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dc.date.accessioned2013-04-25T10:02:31Z
dc.date.available2013-04-25T10:02:31Z
dc.date.issued2013en_US
dc.date.submitted2013-04-18en_US
dc.identifier.citationTu, My Hanh. Fine- and broad-scale premating isolation between two closely related species, the house sparrow (Passer domesticus) and the Spanish sparrow (P. hispaniolensis). Masteroppgave, University of Oslo, 2013en_US
dc.identifier.urihttp://hdl.handle.net/10852/35416
dc.description.abstractSpeciation involves the evolution of reproductive barriers that maintain the genetic integrity of species. Premating barriers, in particular, have been referred to as one of the most important mechanisms in keeping species segregated. In this study, I investigate such premating isolation between two closely related species, the house sparrow (Passer domesticus) and Spanish sparrow (P. hispaniolensis). These two species live in sympatry over most of the Spanish sparrow’s breeding range, but apparently, interbreeding between them is either infrequent or absent. During seven weeks of fieldwork over two breeding seasons, I studied the two species in an area where they are sympatric, but remain distinct, namely Badajoz, Spain. To examine the potential premating barriers that keep them isolated, a series of methods were implemented. Transect counts and radio-telemetry was conducted to investigate habitat use, and these methods mutually demonstrated significant habitat segregation between the species. House sparrows stay in closer proximity to human constructions, while maintaining a larger distance to water-sources, whereas Spanish sparrows do the opposite staying closer to water and further away from buildings and human activity. Further, observations of breeding colonies at a larger spatial scale revealed a between-species difference in choice of nest site with pure house sparrow colonies residing closer to cities than colonies including Spanish sparrows. By investigating phenology, I found a minimum difference of 13 days in timing of breeding, consistent with studies in aviaries, which would reduce gene flow significantly. Hence, the opportunities for hybridization are strongly reduced due to spatial and temporal isolation. Finally, ecological niche models indicate dry climate as the main driving force for the distribution of Spanish sparrow which can point to fundamental ecological differences between the species. Overall, my results suggest multiple ecological differences between the two species that most likely contribute towards isolating them, explaining why they do not interbreed extensively in areas of sympatry.eng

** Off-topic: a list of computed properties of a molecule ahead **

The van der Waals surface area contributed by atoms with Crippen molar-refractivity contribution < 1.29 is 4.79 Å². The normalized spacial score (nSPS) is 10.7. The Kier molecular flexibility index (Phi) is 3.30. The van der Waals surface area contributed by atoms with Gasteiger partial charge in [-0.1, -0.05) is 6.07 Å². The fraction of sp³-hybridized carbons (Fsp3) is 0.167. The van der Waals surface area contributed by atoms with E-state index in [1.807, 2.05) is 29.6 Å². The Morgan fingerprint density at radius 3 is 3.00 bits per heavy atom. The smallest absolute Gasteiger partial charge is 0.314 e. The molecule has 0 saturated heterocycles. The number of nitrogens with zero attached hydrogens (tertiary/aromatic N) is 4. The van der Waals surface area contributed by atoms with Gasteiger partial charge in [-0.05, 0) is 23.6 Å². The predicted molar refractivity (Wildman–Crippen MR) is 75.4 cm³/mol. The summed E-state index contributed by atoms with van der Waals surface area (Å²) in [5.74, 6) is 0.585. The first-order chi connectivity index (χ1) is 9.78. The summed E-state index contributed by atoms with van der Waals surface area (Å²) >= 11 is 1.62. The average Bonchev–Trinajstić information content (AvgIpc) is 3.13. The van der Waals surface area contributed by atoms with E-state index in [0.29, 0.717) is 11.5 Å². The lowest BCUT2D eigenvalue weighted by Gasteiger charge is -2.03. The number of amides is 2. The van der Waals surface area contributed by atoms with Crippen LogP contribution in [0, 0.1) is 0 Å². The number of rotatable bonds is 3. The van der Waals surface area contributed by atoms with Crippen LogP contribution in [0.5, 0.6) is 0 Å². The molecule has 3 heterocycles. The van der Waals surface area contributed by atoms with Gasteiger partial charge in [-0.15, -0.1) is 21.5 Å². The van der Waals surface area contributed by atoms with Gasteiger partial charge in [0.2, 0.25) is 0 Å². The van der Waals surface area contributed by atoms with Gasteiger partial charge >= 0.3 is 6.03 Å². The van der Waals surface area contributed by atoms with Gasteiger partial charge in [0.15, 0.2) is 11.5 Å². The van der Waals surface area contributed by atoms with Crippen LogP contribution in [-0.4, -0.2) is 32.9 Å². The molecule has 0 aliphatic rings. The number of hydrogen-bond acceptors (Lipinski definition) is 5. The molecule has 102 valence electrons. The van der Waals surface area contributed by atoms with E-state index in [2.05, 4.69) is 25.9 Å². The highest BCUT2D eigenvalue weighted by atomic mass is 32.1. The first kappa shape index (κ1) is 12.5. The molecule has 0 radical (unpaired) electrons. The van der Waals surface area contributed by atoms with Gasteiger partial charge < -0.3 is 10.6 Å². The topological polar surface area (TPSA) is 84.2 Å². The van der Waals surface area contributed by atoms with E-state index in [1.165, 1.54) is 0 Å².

dc.language.isoengen_US
dc.titleFine- and broad-scale premating isolation between two closely related species, the house sparrow (Passer domesticus) and the Spanish sparrow (P. hispaniolensis)en_US
dc.typeMaster thesisen_US
dc.date.updated2013-04-19en_US
dc.creator.authorTu, My Hanhen_US
dc.subject.nsiVDP::470en_US
dc.identifier.bibliographiccitationinfo:ofi/fmt:kev:mtx:ctx&ctx_ver=Z39.88-2004&rft_val_fmt=info:ofi/fmt:kev:mtx:dissertation&rft.au=Tu, My Hanh&rft.title=Fine- and broad-scale premating isolation between two closely related species, the house sparrow (Passer domesticus) and the Spanish sparrow (P. hispaniolensis)&rft.inst=University of Oslo&rft.date=2013&rft.degree=Masteroppgaveen_US
dc.identifier.urnURN:NBN:no-33844en_US
dc.type.documentMasteroppgaveen_US
dc.identifier.duo178382en_US
dc.contributor.supervisorGlenn-Peter Sætre, Fredrik Haasen_US
dc.identifier.fulltextFulltext https://www.duo.uio.no/bitstream/handle/10852/35416/1/Tu_Master.pdf


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